Common applications like e-mail, browsing, word processing, presentations, accounting and instant messaging are arguably non-existent when it comes to Indian languages. TCS is now trying to change that. "TCS is working on making available some of the common applications for everyday use, using existing open source/GPL software and modifying it to suit Indian language requirements," says Sitaram Chamarty, Senior Consultant at TCS, who is heading this initiative out of Hyderabad. Over the past 18 months, it has been releasing products and solutions in this space and has "more in the pipeline." One of the early ones in this series has been the "Swecha" Telugu gnu/Linux distribution that has some of these applications, as well as the desktop, in Telugu. This was first released in July 2005.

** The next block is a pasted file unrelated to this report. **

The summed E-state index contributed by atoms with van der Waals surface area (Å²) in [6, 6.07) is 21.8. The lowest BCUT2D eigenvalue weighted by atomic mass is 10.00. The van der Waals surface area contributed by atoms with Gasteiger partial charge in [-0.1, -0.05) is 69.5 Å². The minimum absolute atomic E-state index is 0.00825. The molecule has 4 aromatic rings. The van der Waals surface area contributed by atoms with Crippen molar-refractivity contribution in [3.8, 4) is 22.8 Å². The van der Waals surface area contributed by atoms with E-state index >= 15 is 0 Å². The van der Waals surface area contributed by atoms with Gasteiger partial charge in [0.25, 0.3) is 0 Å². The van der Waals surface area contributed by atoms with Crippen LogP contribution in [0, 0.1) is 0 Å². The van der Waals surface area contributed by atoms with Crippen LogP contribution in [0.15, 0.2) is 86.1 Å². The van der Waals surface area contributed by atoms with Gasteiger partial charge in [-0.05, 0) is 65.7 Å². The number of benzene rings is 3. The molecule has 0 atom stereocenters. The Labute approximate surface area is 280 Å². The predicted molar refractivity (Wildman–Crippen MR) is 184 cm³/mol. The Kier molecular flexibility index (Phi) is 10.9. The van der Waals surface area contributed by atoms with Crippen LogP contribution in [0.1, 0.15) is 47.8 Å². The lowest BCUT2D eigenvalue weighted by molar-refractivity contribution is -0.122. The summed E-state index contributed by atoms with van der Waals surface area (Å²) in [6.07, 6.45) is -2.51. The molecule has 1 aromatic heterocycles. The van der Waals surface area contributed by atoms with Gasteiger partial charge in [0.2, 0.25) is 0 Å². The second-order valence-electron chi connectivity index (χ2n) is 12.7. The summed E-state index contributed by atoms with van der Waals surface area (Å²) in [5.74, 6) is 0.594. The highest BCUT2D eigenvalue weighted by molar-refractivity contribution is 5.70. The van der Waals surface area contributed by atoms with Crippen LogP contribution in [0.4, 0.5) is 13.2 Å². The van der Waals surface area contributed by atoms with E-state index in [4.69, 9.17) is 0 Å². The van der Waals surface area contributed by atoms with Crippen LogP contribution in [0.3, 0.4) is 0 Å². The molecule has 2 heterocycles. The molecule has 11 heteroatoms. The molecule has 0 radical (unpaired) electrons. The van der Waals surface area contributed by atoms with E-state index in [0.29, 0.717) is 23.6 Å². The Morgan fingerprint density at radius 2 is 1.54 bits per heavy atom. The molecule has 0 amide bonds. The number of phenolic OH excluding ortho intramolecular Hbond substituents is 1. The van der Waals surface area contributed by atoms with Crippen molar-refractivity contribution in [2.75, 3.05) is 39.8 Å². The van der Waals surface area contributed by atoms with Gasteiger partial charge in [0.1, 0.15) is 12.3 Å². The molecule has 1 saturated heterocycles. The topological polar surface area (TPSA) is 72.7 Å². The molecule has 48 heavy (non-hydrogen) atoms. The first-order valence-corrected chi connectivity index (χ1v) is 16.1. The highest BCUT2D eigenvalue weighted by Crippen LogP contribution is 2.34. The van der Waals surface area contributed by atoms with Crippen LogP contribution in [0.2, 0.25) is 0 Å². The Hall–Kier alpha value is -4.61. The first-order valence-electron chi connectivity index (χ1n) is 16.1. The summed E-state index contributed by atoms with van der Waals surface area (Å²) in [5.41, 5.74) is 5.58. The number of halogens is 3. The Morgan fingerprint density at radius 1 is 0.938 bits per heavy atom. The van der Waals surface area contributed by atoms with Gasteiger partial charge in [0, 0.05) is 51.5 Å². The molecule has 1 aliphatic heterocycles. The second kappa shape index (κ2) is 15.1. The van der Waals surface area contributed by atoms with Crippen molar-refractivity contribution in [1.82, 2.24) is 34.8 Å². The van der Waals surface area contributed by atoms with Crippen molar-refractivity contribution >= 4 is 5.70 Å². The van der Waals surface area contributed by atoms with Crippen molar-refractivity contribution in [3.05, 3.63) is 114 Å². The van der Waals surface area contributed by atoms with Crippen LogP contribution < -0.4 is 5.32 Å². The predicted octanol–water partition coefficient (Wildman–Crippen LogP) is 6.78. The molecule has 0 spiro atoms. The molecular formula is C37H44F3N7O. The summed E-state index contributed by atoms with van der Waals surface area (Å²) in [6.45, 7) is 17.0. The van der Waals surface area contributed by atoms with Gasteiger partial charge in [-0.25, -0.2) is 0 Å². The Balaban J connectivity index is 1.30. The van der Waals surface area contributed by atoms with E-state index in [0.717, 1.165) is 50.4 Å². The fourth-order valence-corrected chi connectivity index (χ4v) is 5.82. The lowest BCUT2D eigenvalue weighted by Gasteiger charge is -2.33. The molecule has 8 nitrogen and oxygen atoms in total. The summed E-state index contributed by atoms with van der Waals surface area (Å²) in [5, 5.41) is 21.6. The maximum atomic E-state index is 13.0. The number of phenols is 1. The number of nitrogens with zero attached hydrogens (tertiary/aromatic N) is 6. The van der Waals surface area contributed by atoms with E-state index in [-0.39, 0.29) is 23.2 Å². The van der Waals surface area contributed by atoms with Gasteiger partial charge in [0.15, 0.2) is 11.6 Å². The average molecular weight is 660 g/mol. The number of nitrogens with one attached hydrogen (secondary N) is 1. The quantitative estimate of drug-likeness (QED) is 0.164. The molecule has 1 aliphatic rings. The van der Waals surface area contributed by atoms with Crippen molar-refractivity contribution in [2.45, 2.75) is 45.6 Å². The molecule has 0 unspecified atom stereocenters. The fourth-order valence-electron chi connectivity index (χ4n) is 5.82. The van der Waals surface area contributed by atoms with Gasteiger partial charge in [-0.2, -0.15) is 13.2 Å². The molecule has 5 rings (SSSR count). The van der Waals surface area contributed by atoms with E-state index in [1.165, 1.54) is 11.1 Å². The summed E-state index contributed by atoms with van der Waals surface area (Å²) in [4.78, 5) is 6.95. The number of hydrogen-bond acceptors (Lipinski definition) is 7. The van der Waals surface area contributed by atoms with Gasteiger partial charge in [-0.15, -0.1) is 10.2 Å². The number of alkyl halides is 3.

This is meant to help solve many of the technical issues, including providing keyboard input for most common layouts, better fonts, text rendering etc. Apparently, many copies (some 100s) of the Telugu gnu/Linux distribution have been downloaded so far. The underlying point, says Chamarty, is leveraging the low cost of the open source systems, which are an ideal fit for the information technology needs of rural India. TCS, from a corporate social responsibility perspective, he says, is working to bring in Indian language support to these systems.
Take web content in Indian languages, for instance. Today, arguably it is represented in ways that do not obey standards. As a result, Indian language web sites are not searchable using major search engines like Google. Here, TCS has produced software to automatically convert legacy content to standardised content for several popular character representations.
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